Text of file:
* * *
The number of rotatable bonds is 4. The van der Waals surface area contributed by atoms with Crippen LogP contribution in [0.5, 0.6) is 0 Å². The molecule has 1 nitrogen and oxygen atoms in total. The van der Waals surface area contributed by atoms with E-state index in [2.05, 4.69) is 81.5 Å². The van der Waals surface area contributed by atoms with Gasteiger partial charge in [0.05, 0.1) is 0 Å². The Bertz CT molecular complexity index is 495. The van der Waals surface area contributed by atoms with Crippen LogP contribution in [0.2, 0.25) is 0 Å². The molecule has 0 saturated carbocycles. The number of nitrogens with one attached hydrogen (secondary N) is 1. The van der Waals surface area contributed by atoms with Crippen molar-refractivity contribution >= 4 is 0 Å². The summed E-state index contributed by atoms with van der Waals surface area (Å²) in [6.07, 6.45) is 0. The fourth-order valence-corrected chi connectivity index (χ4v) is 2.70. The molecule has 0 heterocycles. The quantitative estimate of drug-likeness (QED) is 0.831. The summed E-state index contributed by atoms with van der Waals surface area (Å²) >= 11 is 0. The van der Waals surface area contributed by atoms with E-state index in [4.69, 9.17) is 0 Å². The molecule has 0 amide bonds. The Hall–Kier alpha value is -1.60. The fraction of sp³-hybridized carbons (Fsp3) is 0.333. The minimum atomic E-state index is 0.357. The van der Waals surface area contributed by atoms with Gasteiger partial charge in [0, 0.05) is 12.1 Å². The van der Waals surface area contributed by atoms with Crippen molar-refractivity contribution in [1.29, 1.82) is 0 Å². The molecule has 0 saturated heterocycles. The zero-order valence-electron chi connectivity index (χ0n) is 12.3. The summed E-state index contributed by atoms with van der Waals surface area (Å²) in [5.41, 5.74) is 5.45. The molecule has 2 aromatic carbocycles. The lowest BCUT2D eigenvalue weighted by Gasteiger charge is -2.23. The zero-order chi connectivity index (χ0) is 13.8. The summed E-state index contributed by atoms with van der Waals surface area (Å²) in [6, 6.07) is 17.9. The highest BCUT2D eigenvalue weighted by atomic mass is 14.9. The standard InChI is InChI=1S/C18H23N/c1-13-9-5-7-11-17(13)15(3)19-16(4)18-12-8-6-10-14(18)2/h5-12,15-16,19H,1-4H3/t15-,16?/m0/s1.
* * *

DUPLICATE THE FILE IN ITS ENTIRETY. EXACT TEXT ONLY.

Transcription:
The number of rotatable bonds is 4. The van der Waals surface area contributed by atoms with Crippen LogP contribution in [0.5, 0.6) is 0 Å². The molecule has 1 nitrogen and oxygen atoms in total. The van der Waals surface area contributed by atoms with E-state index in [2.05, 4.69) is 81.5 Å². The van der Waals surface area contributed by atoms with Gasteiger partial charge in [0.05, 0.1) is 0 Å². The Bertz CT molecular complexity index is 495. The van der Waals surface area contributed by atoms with Crippen LogP contribution in [0.2, 0.25) is 0 Å². The molecule has 0 saturated carbocycles. The number of nitrogens with one attached hydrogen (secondary N) is 1. The van der Waals surface area contributed by atoms with Crippen molar-refractivity contribution >= 4 is 0 Å². The summed E-state index contributed by atoms with van der Waals surface area (Å²) in [6.07, 6.45) is 0. The fourth-order valence-corrected chi connectivity index (χ4v) is 2.70. The molecule has 0 heterocycles. The quantitative estimate of drug-likeness (QED) is 0.831. The summed E-state index contributed by atoms with van der Waals surface area (Å²) >= 11 is 0. The van der Waals surface area contributed by atoms with E-state index in [4.69, 9.17) is 0 Å². The molecule has 0 amide bonds. The Hall–Kier alpha value is -1.60. The fraction of sp³-hybridized carbons (Fsp3) is 0.333. The minimum atomic E-state index is 0.357. The van der Waals surface area contributed by atoms with Gasteiger partial charge in [0, 0.05) is 12.1 Å². The van der Waals surface area contributed by atoms with Crippen molar-refractivity contribution in [1.29, 1.82) is 0 Å². The molecule has 0 saturated heterocycles. The zero-order valence-electron chi connectivity index (χ0n) is 12.3. The summed E-state index contributed by atoms with van der Waals surface area (Å²) in [5.41, 5.74) is 5.45. The molecule has 2 aromatic carbocycles. The lowest BCUT2D eigenvalue weighted by Gasteiger charge is -2.23. The zero-order chi connectivity index (χ0) is 13.8. The summed E-state index contributed by atoms with van der Waals surface area (Å²) in [6, 6.07) is 17.9. The highest BCUT2D eigenvalue weighted by atomic mass is 14.9. The standard InChI is InChI=1S/C18H23N/c1-13-9-5-7-11-17(13)15(3)19-16(4)18-12-8-6-10-14(18)2/h5-12,15-16,19H,1-4H3/t15-,16?/m0/s1.